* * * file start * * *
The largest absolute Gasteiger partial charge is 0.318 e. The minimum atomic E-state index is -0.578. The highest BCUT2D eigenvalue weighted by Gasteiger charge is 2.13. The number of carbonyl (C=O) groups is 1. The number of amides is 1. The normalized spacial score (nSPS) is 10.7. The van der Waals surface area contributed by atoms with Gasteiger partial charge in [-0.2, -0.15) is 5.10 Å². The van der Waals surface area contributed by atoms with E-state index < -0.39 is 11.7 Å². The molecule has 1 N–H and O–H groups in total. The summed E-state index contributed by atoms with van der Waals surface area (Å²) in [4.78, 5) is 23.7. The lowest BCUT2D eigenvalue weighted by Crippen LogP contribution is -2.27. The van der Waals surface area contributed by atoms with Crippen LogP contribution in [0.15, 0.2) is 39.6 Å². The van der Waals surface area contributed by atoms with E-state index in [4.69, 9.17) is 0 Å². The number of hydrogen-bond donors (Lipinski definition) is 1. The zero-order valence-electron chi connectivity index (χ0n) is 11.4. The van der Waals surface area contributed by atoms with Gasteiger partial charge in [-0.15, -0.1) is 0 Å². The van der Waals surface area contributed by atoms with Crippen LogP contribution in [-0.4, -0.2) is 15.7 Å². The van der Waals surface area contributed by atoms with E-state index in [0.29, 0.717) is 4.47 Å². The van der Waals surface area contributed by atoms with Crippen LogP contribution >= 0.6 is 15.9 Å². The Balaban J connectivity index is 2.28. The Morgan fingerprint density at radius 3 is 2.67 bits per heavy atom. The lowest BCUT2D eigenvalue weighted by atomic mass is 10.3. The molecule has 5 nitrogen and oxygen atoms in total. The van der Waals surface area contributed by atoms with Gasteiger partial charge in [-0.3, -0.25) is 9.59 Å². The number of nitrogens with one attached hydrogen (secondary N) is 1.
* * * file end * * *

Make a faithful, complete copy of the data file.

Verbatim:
The largest absolute Gasteiger partial charge is 0.318 e. The minimum atomic E-state index is -0.578. The highest BCUT2D eigenvalue weighted by Gasteiger charge is 2.13. The number of carbonyl (C=O) groups is 1. The number of amides is 1. The normalized spacial score (nSPS) is 10.7. The van der Waals surface area contributed by atoms with Gasteiger partial charge in [-0.2, -0.15) is 5.10 Å². The van der Waals surface area contributed by atoms with E-state index < -0.39 is 11.7 Å². The molecule has 1 N–H and O–H groups in total. The summed E-state index contributed by atoms with van der Waals surface area (Å²) in [4.78, 5) is 23.7. The lowest BCUT2D eigenvalue weighted by Crippen LogP contribution is -2.27. The van der Waals surface area contributed by atoms with Crippen LogP contribution in [0.15, 0.2) is 39.6 Å². The van der Waals surface area contributed by atoms with E-state index in [4.69, 9.17) is 0 Å². The number of hydrogen-bond donors (Lipinski definition) is 1. The zero-order valence-electron chi connectivity index (χ0n) is 11.4. The van der Waals surface area contributed by atoms with Gasteiger partial charge in [-0.15, -0.1) is 0 Å². The van der Waals surface area contributed by atoms with Crippen LogP contribution in [-0.4, -0.2) is 15.7 Å². The van der Waals surface area contributed by atoms with E-state index in [0.29, 0.717) is 4.47 Å². The van der Waals surface area contributed by atoms with Crippen LogP contribution >= 0.6 is 15.9 Å². The Balaban J connectivity index is 2.28. The Morgan fingerprint density at radius 3 is 2.67 bits per heavy atom. The lowest BCUT2D eigenvalue weighted by atomic mass is 10.3. The molecule has 5 nitrogen and oxygen atoms in total. The van der Waals surface area contributed by atoms with Gasteiger partial charge in [-0.3, -0.25) is 9.59 Å². The number of nitrogens with one attached hydrogen (secondary N) is 1.